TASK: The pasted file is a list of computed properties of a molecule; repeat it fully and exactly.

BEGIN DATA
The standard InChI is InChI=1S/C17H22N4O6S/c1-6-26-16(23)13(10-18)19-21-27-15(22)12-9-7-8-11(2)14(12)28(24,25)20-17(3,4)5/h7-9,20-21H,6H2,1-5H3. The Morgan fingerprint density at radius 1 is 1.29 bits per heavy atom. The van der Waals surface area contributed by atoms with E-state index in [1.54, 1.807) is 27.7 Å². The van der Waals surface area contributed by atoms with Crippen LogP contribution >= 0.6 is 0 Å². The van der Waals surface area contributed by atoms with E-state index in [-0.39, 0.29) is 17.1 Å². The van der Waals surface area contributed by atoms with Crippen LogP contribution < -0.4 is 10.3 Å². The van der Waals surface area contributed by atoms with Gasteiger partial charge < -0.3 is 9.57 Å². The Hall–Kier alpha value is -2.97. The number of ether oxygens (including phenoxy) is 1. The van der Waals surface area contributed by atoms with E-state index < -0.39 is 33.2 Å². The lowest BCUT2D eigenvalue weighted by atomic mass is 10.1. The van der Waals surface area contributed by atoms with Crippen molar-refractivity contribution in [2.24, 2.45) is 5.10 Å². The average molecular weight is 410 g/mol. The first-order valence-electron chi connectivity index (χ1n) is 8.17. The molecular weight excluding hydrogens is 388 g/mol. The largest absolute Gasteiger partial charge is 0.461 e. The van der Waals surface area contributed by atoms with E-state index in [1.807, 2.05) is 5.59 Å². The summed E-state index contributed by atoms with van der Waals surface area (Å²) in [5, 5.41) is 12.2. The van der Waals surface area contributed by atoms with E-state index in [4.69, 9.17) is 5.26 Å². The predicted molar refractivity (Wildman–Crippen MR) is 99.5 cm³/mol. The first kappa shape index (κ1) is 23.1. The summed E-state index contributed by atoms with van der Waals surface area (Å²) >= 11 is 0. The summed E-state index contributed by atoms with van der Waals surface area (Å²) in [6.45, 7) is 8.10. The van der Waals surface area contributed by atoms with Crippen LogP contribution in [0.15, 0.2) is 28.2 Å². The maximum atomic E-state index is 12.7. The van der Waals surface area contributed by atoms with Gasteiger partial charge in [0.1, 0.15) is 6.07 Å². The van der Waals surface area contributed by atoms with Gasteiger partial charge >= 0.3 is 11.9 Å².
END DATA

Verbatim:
The standard InChI is InChI=1S/C17H22N4O6S/c1-6-26-16(23)13(10-18)19-21-27-15(22)12-9-7-8-11(2)14(12)28(24,25)20-17(3,4)5/h7-9,20-21H,6H2,1-5H3. The Morgan fingerprint density at radius 1 is 1.29 bits per heavy atom. The van der Waals surface area contributed by atoms with E-state index in [1.54, 1.807) is 27.7 Å². The van der Waals surface area contributed by atoms with Crippen LogP contribution >= 0.6 is 0 Å². The van der Waals surface area contributed by atoms with E-state index in [-0.39, 0.29) is 17.1 Å². The van der Waals surface area contributed by atoms with Crippen LogP contribution < -0.4 is 10.3 Å². The van der Waals surface area contributed by atoms with Gasteiger partial charge < -0.3 is 9.57 Å². The Hall–Kier alpha value is -2.97. The number of ether oxygens (including phenoxy) is 1. The van der Waals surface area contributed by atoms with E-state index < -0.39 is 33.2 Å². The lowest BCUT2D eigenvalue weighted by atomic mass is 10.1. The van der Waals surface area contributed by atoms with Crippen molar-refractivity contribution in [2.24, 2.45) is 5.10 Å². The average molecular weight is 410 g/mol. The first-order valence-electron chi connectivity index (χ1n) is 8.17. The molecular weight excluding hydrogens is 388 g/mol. The largest absolute Gasteiger partial charge is 0.461 e. The van der Waals surface area contributed by atoms with E-state index in [1.807, 2.05) is 5.59 Å². The summed E-state index contributed by atoms with van der Waals surface area (Å²) in [5, 5.41) is 12.2. The van der Waals surface area contributed by atoms with E-state index in [4.69, 9.17) is 5.26 Å². The predicted molar refractivity (Wildman–Crippen MR) is 99.5 cm³/mol. The first kappa shape index (κ1) is 23.1. The summed E-state index contributed by atoms with van der Waals surface area (Å²) >= 11 is 0. The summed E-state index contributed by atoms with van der Waals surface area (Å²) in [6.45, 7) is 8.10. The van der Waals surface area contributed by atoms with Crippen LogP contribution in [0.15, 0.2) is 28.2 Å². The maximum atomic E-state index is 12.7. The van der Waals surface area contributed by atoms with Gasteiger partial charge in [0.1, 0.15) is 6.07 Å². The van der Waals surface area contributed by atoms with Gasteiger partial charge >= 0.3 is 11.9 Å².